Rhino's Ramblings - Permission Only

Robert Thomas

It could be one of the hottest issues in this sitting of the Legislature and that is changes to the Trespassing Act or should I say adopting an all encompassing act which will make it illegal for anyone without the landowner’s permission to enter or be on someone else’s land. 

The reverse onus is no longer there requiring landowners to post, and maintain, No Trespassing signs on their property. From the feel of the legislation coming it appears unless people have permission from the landowner anyone out creeping around on privately owned land is now trespassing - no exceptions. 

Although I personally haven’t seen the legislation from the sounds of it, it could end up splitting not only some urban residents with rural ones but also angering a lot of First Nation's people. 

Simply put its either one of the best pieces of legislation the Premier Scott Moe or the Saskatchewan Party government can devise or one of the most divisive knee jerk reactions out there to the growing problem of rural crime.

Now I don’t know all of the ins and outs of this issue and I will be honest and say I don’t fully understand the fears First Nations people have regarding this proposed legislation as I never can put myself in their shoes. In some ways it could be argued it erodes treaty rights when it comes to hunting and fishing. But there is also an element of fear, also hotly contested by both sides, for and against the legislation.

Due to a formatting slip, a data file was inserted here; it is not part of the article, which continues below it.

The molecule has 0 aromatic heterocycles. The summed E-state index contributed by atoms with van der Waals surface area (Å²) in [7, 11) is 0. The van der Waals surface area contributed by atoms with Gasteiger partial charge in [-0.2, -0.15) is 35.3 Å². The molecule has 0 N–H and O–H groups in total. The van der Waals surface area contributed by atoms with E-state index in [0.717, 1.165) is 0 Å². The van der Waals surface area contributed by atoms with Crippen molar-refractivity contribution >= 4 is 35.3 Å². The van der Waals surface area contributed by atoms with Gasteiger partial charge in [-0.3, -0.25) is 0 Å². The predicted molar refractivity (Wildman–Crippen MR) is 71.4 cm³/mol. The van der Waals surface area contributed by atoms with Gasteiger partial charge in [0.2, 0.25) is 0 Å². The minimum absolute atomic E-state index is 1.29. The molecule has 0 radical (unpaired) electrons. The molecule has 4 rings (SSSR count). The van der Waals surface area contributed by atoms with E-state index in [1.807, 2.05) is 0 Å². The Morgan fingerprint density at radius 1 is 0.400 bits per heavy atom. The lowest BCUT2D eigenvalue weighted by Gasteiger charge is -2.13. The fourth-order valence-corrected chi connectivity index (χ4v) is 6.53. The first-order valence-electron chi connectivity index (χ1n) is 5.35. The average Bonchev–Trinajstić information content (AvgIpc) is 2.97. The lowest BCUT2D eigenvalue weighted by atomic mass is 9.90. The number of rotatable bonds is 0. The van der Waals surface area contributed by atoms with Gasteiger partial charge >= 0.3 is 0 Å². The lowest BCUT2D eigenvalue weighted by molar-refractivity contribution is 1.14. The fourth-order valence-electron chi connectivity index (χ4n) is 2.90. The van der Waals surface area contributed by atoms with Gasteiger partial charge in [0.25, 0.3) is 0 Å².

For landowners it helps them better manage their property and grants them more rights to prevent theft or worse, while for First Nations it stokes some great fears of violence towards them. Memories of the Colton Boushie case still resonate loudly out in rural Saskatchewan.

But I can tell you there is a large growing fear of crime in rural Saskatchewan and not just property crime but violent crime often with hard drug connotations tied to it. The great crystal methamphetamine crisis we've seen in urban Saskatchewan is, whether we want to admit to it or not, out there in rural Saskatchewan as well. Some of it transient, other parts of it, now locally entrenched to one degree or another. It’s now a major problem across the Prairie provinces. 

And I’m going to be perfectly honest and tell you it’s a growing concern in rural Saskatchewan no matter what colour your skin is. 

Now is meth the main driver of rural crime? No it isn’t but it’s rapid influx into rural regions of the province is a growing time bomb many people fear.